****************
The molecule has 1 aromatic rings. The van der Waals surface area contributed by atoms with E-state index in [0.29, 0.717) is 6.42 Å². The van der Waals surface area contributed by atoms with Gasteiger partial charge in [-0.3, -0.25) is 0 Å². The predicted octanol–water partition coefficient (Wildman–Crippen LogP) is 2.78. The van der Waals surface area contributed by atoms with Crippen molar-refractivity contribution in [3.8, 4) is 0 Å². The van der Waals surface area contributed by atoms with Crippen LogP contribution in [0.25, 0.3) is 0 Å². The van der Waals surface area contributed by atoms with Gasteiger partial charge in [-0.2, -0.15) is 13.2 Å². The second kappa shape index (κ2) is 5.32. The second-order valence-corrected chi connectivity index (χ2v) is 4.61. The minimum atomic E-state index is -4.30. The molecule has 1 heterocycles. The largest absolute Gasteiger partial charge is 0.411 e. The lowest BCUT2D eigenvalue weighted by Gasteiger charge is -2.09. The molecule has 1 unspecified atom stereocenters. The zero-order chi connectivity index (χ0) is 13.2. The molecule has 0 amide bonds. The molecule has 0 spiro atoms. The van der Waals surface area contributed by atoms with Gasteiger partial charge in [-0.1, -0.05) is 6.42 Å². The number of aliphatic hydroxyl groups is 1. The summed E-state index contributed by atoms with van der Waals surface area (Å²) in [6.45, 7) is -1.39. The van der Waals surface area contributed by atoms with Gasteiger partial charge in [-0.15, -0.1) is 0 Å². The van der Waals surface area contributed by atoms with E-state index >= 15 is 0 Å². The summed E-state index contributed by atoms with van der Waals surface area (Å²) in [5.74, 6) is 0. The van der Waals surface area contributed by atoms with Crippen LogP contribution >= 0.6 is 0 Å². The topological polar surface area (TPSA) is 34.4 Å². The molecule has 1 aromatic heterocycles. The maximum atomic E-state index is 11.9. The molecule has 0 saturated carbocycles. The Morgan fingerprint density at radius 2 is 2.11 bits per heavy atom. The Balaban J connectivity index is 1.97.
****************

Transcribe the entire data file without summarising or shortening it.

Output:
The molecule has 1 aromatic rings. The van der Waals surface area contributed by atoms with E-state index in [0.29, 0.717) is 6.42 Å². The van der Waals surface area contributed by atoms with Gasteiger partial charge in [-0.3, -0.25) is 0 Å². The predicted octanol–water partition coefficient (Wildman–Crippen LogP) is 2.78. The van der Waals surface area contributed by atoms with Crippen molar-refractivity contribution in [3.8, 4) is 0 Å². The van der Waals surface area contributed by atoms with Crippen LogP contribution in [0.25, 0.3) is 0 Å². The van der Waals surface area contributed by atoms with Gasteiger partial charge in [-0.2, -0.15) is 13.2 Å². The second kappa shape index (κ2) is 5.32. The second-order valence-corrected chi connectivity index (χ2v) is 4.61. The minimum atomic E-state index is -4.30. The molecule has 1 heterocycles. The largest absolute Gasteiger partial charge is 0.411 e. The lowest BCUT2D eigenvalue weighted by Gasteiger charge is -2.09. The molecule has 1 unspecified atom stereocenters. The zero-order chi connectivity index (χ0) is 13.2. The molecule has 0 amide bonds. The molecule has 0 spiro atoms. The van der Waals surface area contributed by atoms with Gasteiger partial charge in [-0.1, -0.05) is 6.42 Å². The number of aliphatic hydroxyl groups is 1. The summed E-state index contributed by atoms with van der Waals surface area (Å²) in [6.45, 7) is -1.39. The van der Waals surface area contributed by atoms with Gasteiger partial charge in [-0.15, -0.1) is 0 Å². The van der Waals surface area contributed by atoms with E-state index >= 15 is 0 Å². The summed E-state index contributed by atoms with van der Waals surface area (Å²) in [5.74, 6) is 0. The van der Waals surface area contributed by atoms with Crippen LogP contribution >= 0.6 is 0 Å². The topological polar surface area (TPSA) is 34.4 Å². The molecule has 1 aromatic heterocycles. The maximum atomic E-state index is 11.9. The molecule has 0 saturated carbocycles. The Morgan fingerprint density at radius 2 is 2.11 bits per heavy atom. The Balaban J connectivity index is 1.97.